Mary, Mother of Jesus

Mary, Mother of Jesus: The story is so familiar. The “Hail Mary” prayer, which is recited by Catholics, talks of Mary being the mother of God. This is logical, mainly because she carried Him for nine months and gave birth. God we know was the father, because clearly Luke’s gospel points that out. However, she bore Him and raised Him, but the pregnancy was all God’s doing.

Luke’s gospel shows the bloodline between King David and Mary and to be sure it was not a perfect Jewish bloodline, as Ruth was not a Jew but a Moabite, a gentile. Matthew documents the bloodline between King David and Joseph, but we know Joseph was not the father biological father of Jesus. God was.

Jesus is our intercessor

Through the centuries, some have deified Mary, raising her to a level far above that which the Bible explains. People pray to Mary as an intercessor, but in truth, Jesus is our intercessor, the only one between us and God the Father.

Give her all credit for being obedient to God, being a great mom, but she and Joseph raised a family and she had other children to consider. Like all other Biblical characters, other than Jesus, Mary was flawed. She had doubts and fears, plus a deep concern for the well being of her son. Mary was an ordinary person placed in an extraordinary position.

She knew she was blessed, as indicated by her song in Luke 1. But was she the mother of God, or a surrogate?

God created man by taking dust from the ground and breathing life into it. The dust became flesh.

The Gospel of John provides the first clue of Jesus’ complete parentage. John points out that the WORD became flesh. In the case of Christ, the dust did not become flesh.

The Word became flesh and made his dwelling among us. We have seen his glory, the glory of the One and Only, who came from the Father, full of grace and truth. (John 1:14)

Christ was not formed from the dust of the earth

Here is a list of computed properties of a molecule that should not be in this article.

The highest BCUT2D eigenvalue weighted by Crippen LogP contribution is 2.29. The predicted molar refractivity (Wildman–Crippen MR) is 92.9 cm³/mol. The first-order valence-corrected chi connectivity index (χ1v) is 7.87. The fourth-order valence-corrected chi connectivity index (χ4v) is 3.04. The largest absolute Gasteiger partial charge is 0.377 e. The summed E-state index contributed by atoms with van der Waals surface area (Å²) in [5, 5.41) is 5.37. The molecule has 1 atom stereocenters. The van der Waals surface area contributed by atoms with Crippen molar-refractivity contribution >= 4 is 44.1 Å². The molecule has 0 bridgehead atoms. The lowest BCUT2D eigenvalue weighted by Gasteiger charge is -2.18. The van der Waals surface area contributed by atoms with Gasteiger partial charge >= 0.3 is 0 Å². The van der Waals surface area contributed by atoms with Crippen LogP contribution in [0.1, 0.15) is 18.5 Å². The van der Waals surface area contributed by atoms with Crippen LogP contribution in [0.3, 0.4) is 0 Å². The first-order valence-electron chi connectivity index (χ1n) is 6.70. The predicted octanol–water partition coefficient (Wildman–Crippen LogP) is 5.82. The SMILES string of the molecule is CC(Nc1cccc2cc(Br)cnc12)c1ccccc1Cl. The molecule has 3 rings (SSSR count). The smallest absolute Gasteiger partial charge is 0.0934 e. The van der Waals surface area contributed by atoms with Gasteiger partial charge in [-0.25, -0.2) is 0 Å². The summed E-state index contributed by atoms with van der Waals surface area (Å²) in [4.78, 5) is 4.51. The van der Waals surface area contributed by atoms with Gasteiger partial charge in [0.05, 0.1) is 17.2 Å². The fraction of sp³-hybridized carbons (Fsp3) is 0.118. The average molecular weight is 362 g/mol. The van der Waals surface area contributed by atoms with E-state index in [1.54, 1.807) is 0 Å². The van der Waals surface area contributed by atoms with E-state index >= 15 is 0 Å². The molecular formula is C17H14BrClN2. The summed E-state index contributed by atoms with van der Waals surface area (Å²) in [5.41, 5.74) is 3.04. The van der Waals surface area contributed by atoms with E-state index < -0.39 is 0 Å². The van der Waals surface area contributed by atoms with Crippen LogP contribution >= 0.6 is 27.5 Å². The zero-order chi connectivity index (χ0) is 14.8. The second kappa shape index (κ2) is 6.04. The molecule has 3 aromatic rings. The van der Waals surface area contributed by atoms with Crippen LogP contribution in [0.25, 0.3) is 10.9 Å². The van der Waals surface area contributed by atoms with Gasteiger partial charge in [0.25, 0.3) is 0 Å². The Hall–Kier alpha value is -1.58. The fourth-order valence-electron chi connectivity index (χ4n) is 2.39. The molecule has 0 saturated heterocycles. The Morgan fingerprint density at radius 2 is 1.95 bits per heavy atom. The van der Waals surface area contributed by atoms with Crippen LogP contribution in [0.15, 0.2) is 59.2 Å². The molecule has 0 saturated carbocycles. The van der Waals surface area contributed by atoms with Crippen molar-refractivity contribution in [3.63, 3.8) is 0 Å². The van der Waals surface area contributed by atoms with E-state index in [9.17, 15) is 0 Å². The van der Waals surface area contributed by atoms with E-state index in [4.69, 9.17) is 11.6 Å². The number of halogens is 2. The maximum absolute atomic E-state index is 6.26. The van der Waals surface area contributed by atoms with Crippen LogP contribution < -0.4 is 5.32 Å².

Christ, God with us, fully man and fully God, was not formed from the dust of the earth. If it were possible for flesh made from dust could save the world, then there is no reason why a Messiah would be necessary.

Man brought sin into the world, but he could not remove it. Only God can do that. The one who died on the cross was completely of God. He had no sin. He had no corruption of the body, as He rose on the third day. Mary’s flesh would return to dust because of the fallen world. Christ was beyond that.

Jesus had to be perfect

The Messiah had to be perfect. Like the sacrifices offered in the Old Testament, the Lamb of God had to be spotless and without blemish. Mary was given the honor of carrying Christ and she sang out:

My soul magnifies the Lord and my spirit has rejoiced on God my savior.” (Luke 1:46-47)

The DNA of Christ did not come from Mary. Otherwise he would have had blemish and would have lacked the Godly credentials to be the savior of mankind. Mary, like all of us, was not sinless and required a savior. Had she been a part of his DNA or contributed to her pregnancy, the blood of Christ would not be precious. He would have been flawed.

Jesus was not of this world

Jesus was not of this world, as he said many times. He was from heaven, from above. Nor was he the son of David, as many wanted to believe. The pharisees pressed this matter, thinking that the Messiah would be of that lineage, but Jesus told them:

If David then calls Him ‘Lord,’ how is He his Son?”

And no one was able to answer Him a word, nor from that day on did anyone dare question Him anymore, (Matthew 22: 43). When he talked of His world, he said He was going about His father’s business, not David’s.

Jesus fully man and fully God

Jesus was fully man and fully God, but not from Mary. He did not inherit Mary’s DNA and thus would have been a demigod. The WORD became flesh. Moreover, Jesus stopped people from calling Mary his mother:

Then one said to Him, “Look, Your mother and Your brothers are standing outside, seeking to speak with You.” But He answered and said to the one who told Him, “Who is My mother and who are My brothers?” And He stretched out His hand toward His disciples and said, “Here are My mother and My brothers! For whoever does the will of My Father in heaven is My brother and sister and mother.” (Matthew12:47-50)

Jesus never addressed Mary as His mother

Jesus never addressed Mary as “mother.” When Jesus was on the cross, Mary and others, including the Apostle John, were there. He said to her:

“Woman behold your son” (John 19:26)

When Mary asked Jesus to help with the wine at the wedding at Cana, He replied:

Dear woman, why do you involve me. My time has not yet come.” (John 3:4)


Before time, Jesus had flesh and existed before His birth as a baby. It was Jesus who wrestled with Jacob. He met with Abraham. There are so many examples of the pre-incarnent Christ. No man had, or has ever seen the face of God. But they saw the face of the Messiah.

Mary did not give Jesus His DNA

Mary did not contribute to the DNA of Jesus. The WORD became flesh. He was in the world but not a part of the world and had no blood relatives.

Mary was not the “mother of God,” nor was she, in the beliefs of so many, a perpetual virgin. She was obedient to God, did as He commanded, and yes, she is blessed among women. She just wasn’t the mother of Jesus, but a surrogate.